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7h
comment What's the counter for episodes?
@ナウシカ You can always ask that as a separate question :-)
7h
comment why are we allowed to use を particle with na-adjectives?
〜を嫌いになる is really interesting! But なる is actually intransitive, so I'm not sure we can explain the accusative case assignment that way, either.
7h
comment Usage of ~を好き outside of embedded clauses
Most of the papers I've seen that talk about を/が don't go into as much detail about this as you might want. Have you read Higashiyama's 助詞「が」と「を」の置換性について? The only paper I've read about 〜を好きになる in is Transitive Adjectives in Japanese (Caluianu 2009), but I don't know if it will really tell you what you want to know . . .  Sometimes in linguistics it's easier to describe how things are used, and much harder to explain why :-) Caluianu does give a lot of pointers to other papers on the topic, though.
11h
comment Difference between 月曜 and 月曜日
Great question! I think it's already been asked, actually. But maybe we can take this opportunity to see if someone will write a new answer, because the upvoted answer there doesn't seem to be generally accepted . . .
12h
comment Can you transform “[wanter]-wa [wanted thing]-ga hoshii” to “[wanter]-ni [wanted thing]-ga hoshii”? Or anything else?
Japanese: Revised Edition (Iwasaki 2013), Chapter 6, "Argument structures", is a good overview of argument structure in Japanese. You'll probably find pages 104-108 and 120-125 interesting.
1d
comment What does とくと mean?
I think it must have appeared on Hot Network Questions, but I don't see it there right now.
2d
comment Translating 「こんなばかな私をどうして愛してくれるの?」
How did you come up with your translations for the four words/phrases you list, out of curiosity?
2d
comment 「〜たはいいが、……」grammar pattern
Yeah, I'm familiar with the idea that sometimes people "directly nominalize" things, to use Martin's term (treat them as nominal without inserting a nominalizing particle like の). But it seems like most of those instances are in fossilized phrases and expressions, and it doesn't seem like you can generalize it to "you can just treat phrases as nominal whenever you want" without ending up with unnatural or ungrammatical Japanese. So it seems like it's worth discussing individual cases like this one. Thanks for the link :-)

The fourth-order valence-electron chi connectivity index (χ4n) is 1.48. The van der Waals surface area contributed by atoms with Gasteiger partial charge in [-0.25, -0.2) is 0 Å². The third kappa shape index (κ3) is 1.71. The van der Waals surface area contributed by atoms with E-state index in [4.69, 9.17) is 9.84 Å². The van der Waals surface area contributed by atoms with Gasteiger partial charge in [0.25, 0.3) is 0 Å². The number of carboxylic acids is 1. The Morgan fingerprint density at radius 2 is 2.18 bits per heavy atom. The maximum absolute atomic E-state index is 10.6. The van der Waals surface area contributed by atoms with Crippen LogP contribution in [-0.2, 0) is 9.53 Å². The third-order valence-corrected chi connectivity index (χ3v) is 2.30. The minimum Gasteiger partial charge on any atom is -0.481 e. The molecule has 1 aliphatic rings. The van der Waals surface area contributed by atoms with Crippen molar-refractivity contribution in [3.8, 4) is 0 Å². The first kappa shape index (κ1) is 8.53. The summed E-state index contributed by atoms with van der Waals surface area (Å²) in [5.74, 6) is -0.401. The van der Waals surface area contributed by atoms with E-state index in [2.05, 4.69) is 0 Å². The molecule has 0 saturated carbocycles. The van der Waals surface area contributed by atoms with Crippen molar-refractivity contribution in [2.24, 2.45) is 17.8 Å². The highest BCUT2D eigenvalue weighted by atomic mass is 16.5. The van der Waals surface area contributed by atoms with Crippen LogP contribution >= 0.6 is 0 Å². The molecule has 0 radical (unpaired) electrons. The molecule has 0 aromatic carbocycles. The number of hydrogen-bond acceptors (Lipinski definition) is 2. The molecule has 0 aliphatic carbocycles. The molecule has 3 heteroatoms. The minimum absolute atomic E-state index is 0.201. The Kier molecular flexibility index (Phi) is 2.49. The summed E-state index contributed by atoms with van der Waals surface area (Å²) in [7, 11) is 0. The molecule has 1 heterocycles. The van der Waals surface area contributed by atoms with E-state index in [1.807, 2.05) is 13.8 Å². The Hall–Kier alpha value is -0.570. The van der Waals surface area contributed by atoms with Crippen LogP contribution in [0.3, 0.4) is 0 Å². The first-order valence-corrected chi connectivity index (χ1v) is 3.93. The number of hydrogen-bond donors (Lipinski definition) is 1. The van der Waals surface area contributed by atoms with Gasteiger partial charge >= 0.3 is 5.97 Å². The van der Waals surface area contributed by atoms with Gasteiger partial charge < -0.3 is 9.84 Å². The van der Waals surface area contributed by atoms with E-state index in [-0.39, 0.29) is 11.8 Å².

Jul
23
comment Why importing words from other languages rather than building new ones from existing kanji?
So you prefer borrowing from Chinese rather than borrowing from English?
Jul
21
comment Must do : ~なければならない vs ~なくてはいけない
For the short forms of なければ, see: japanese.stackexchange.com/a/4216/1478
Jul
21
comment Would someone like to explain this sentence for me, please?
Google Translate isn't particularly reliable.
Jul
20
comment What is the meaning/usage of あのね/あのな at the start of a sentence?
Do they go on to say something after あのね?
Jul
20
comment Japanese for the tech industry
@Earthliŋ Learning most of the jōyō kanji is probably good, but there are some characters on the list learners don't really need to prioritize, like 虞 or 璽. Sometimes I wonder if focusing on word frequency might not be a better approach, learning the characters as they learn the words. But I dunno :-)
Jul
17
comment In Japanese, how do you tell the reader that a quotation is literally translated from the original when the original sounds strange?
I think pretty much everyone who's literate recognizes sic, but not everyone is clear on exactly what it means. Many people believe its purpose is specifically to mark an error rather than simply to indicate that the original is reproduced intact.
Jul
17
comment 「聞こえなくなった」 or 「聞けなくなった」?
People definitely say 聞ける. It's somewhat less common; I checked some corpora and found that 聞こえる was between 2x and 5x more common in writing. The difference could be somewhat larger in speech, but I don't have numbers so I can't say. (The question of when or how to use each word is probably more important than the question of frequency, though.)
Jul
16
comment Is a lengthy combination of words with hyphens could be exist in Japanese?
I don't think it matters whether we call it an adjective or nominalization (I think both are wrong). And I think the reason the OP mentioned hyphens is to help express the idea in English―it's not to suggest that the grammatical equivalent would literally have hyphens in Japanese. I think what the OP is really getting at is this: can you form a long multi-word pre-head modifier in a noun phrase in Japanese?
Jul
16
comment 「聞こえなくなった」 or 「聞けなくなった」?
Is there any context? Was there something you stopped being able to perceive? Did you become unable to hear in any capacity?
Jul
16
comment The meaning of the で in 勢いで
@lukey If you've lost access to your original account and would like to merge the accounts together (for example so that you can accept answers to this question), please see: japanese.stackexchange.com/help/merging-accounts
Jul
16
comment 少し日本語を話します and 少し日本語を話せます - What's the difference?
In the Google Japanese Web N-gram corpus, I find 2889 results for 日本語話せます, and 1690 results for 日本語話せます.
Jul
16
comment 少し日本語を話します and 少し日本語を話せます - What's the difference?
Although you wrote that it's a grammar fix, native speakers frequently use both が and を. Some discussion: ritsumei.ac.jp/acd/cg/lt/rb/599/599pdf/higasiya.pdf